Go Around


#1

I was on Jetblue flight 811 today from IAD to FLL and just as we were about to land it was wheels up and start climbing. How common is a go around? I have done a lot of flying and this is the first time this has happened. I would appreciate anybodys input. Thanks


#2

It’s a more common occurrence than most people think, although not necessarily common. Most of the time it is just because the plane ahead of them didn’t get off the active in time, or something like that where the plane was never in any danger, as opposed to aborted takeoffs.


#3

I’m sure it happens more often than you’d think, but it costs airlines quite a bit of money in time and fuel.

I’d venture to guess (I have no hard statistics) that most go-arounds are due to some sort of unstabilzed approach, maybe caused by a unfavorable crosswind, long landing or some other unplanned condition usually due to weather or poor planning.


#4

funny…I was on Jet Blue from JFK to Palm Beach on the 17th and we did a go around as well. The plane in front of us didn’t clear the runway in time for us to land…just as Newark777 said.


#5

Thanks everybody for your replys. It seems that it is a very common occurence. Most of the time the departing aircraft is not completely off the runway.


#6

Not to alarm you, but the other day I saw how a go-around looks from the outside :slight_smile: My buddy’s condo is right next to the landing path at SAN and we were out in his balcony on the 17th floor watching planes land. Every plane had pretty much the same approach, similar altitude, speed, etc, until we saw a US Airways A32x visibly coming in much higher than the rest and descending rapidly (at that point the plane was about 10-15 seconds from landing), my buddy goes “he won’t make it”, and sure enough a second later we hear the engines roar, nose tilts up and she’s doing a go-around. Obviously it was a botched landing attempt, bright sunny day, the runway was clear, and I heard that you really have to watch the landing at SAN because of the hilly terrain and houses in the landing path. 10 minutes later they’re coming back again and this time the landing was perfect :slight_smile: I wonder what the pilot told the passengers :slight_smile:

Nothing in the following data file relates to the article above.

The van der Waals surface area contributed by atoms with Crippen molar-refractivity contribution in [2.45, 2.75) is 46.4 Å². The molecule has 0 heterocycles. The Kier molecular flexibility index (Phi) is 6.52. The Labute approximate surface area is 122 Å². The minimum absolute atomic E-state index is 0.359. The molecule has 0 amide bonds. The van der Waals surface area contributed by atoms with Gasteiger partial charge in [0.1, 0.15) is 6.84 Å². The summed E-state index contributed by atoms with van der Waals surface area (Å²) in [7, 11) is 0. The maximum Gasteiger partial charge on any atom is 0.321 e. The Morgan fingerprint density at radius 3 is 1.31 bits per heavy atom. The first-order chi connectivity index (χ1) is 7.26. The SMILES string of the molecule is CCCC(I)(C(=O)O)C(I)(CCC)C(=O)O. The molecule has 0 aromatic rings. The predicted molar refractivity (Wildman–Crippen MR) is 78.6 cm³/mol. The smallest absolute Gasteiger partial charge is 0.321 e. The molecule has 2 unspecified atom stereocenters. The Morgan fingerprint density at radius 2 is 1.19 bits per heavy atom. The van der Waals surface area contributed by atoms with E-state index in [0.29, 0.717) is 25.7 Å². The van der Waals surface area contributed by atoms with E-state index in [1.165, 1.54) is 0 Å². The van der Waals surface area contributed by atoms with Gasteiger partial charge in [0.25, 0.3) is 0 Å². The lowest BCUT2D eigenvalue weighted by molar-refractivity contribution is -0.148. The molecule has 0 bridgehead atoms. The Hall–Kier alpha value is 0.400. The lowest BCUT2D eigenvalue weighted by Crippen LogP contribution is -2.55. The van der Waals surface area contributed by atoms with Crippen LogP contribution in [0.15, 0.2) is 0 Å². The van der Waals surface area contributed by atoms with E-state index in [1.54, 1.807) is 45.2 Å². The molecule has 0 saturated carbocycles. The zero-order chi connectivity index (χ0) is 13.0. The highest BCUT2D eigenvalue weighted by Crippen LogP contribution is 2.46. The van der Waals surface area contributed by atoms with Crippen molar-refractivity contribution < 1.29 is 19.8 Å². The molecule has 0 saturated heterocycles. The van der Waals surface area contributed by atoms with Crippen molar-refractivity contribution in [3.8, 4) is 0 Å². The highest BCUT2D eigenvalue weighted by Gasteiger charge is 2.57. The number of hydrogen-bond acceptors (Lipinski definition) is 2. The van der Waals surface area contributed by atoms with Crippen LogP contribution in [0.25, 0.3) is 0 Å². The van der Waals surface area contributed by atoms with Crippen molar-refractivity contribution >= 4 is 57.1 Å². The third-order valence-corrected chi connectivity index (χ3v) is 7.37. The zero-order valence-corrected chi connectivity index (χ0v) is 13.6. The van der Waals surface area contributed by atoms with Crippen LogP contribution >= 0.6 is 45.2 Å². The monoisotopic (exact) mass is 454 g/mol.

#7

Pilot: “Just kidding!!! And you all thought we were going to land.”


#8

It’s usually more fun to blame the flight crew but of course you probably don’t know what sort of crossing or altitude restrictions they had – you can often be “suckered into” a high/fast landing.


#9

“Uh, folks, sorry about that landing. At the last moment I saw a little pussy cat on the runway and figured it would be better to save its life at the risk of all you folks here on this aircraft.”

So, now he gets a commendation from all of the animals rights people and makes US Airways (note the correct name of the airline) look good.


#10

There you go again. Trying to justify the boo boo…


#11

True, and will probably never know for sure :slight_smile: but it’s a very simple airport layout, one runway, landings from the east, takeoffs to the west, and this plane was probably coming from PHL or CLT so its heading was not too far off from the runway orientation so it didn’t have to make a big sweeping turn or something, no other major airport nearby that could generate traffic that could interfere with landings afaik.


#12

LOL But I read somewhere else here on this board that they are allowed one boo boo. Silly humans.

Maybe pilot said, “Oops, sorry folks, the runway moved.” :smiling_imp:


#13

Actually, at certain airports that have surface detection radar, the radar is so accurate that it can detect blowing grass and banking snow. Controllers are required to instruct to pilot’s to go around if they are alerted of a runway infraction of any type including animals or humans.

I don’t know if SAN has ASDE, but i know first hand it works well and can be another reason for go arounds.